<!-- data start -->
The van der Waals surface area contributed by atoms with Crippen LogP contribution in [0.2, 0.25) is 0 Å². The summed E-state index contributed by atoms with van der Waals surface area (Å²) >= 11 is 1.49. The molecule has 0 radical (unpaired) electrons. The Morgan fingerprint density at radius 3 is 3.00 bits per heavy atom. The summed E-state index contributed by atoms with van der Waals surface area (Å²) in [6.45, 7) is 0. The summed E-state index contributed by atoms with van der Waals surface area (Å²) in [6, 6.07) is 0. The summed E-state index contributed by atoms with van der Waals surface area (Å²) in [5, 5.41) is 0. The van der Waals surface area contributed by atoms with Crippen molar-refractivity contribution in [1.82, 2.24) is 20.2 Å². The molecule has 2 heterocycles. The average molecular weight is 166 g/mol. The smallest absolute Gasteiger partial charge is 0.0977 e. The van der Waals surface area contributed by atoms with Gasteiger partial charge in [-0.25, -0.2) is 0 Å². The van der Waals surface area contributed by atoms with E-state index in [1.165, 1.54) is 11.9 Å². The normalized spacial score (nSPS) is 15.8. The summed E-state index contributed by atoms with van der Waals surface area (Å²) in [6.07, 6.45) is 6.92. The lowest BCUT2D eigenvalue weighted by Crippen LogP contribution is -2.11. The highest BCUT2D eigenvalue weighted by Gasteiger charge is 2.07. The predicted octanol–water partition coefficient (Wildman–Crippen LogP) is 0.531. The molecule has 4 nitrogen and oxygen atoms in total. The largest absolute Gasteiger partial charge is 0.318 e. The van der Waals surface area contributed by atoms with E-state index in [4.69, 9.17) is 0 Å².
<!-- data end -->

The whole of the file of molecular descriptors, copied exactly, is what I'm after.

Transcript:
The van der Waals surface area contributed by atoms with Crippen LogP contribution in [0.2, 0.25) is 0 Å². The summed E-state index contributed by atoms with van der Waals surface area (Å²) >= 11 is 1.49. The molecule has 0 radical (unpaired) electrons. The Morgan fingerprint density at radius 3 is 3.00 bits per heavy atom. The summed E-state index contributed by atoms with van der Waals surface area (Å²) in [6.45, 7) is 0. The summed E-state index contributed by atoms with van der Waals surface area (Å²) in [6, 6.07) is 0. The summed E-state index contributed by atoms with van der Waals surface area (Å²) in [5, 5.41) is 0. The van der Waals surface area contributed by atoms with Crippen molar-refractivity contribution in [1.82, 2.24) is 20.2 Å². The molecule has 2 heterocycles. The average molecular weight is 166 g/mol. The smallest absolute Gasteiger partial charge is 0.0977 e. The van der Waals surface area contributed by atoms with Gasteiger partial charge in [-0.25, -0.2) is 0 Å². The van der Waals surface area contributed by atoms with E-state index in [1.165, 1.54) is 11.9 Å². The normalized spacial score (nSPS) is 15.8. The summed E-state index contributed by atoms with van der Waals surface area (Å²) in [6.07, 6.45) is 6.92. The lowest BCUT2D eigenvalue weighted by Crippen LogP contribution is -2.11. The highest BCUT2D eigenvalue weighted by Gasteiger charge is 2.07. The predicted octanol–water partition coefficient (Wildman–Crippen LogP) is 0.531. The molecule has 4 nitrogen and oxygen atoms in total. The largest absolute Gasteiger partial charge is 0.318 e. The van der Waals surface area contributed by atoms with E-state index in [4.69, 9.17) is 0 Å².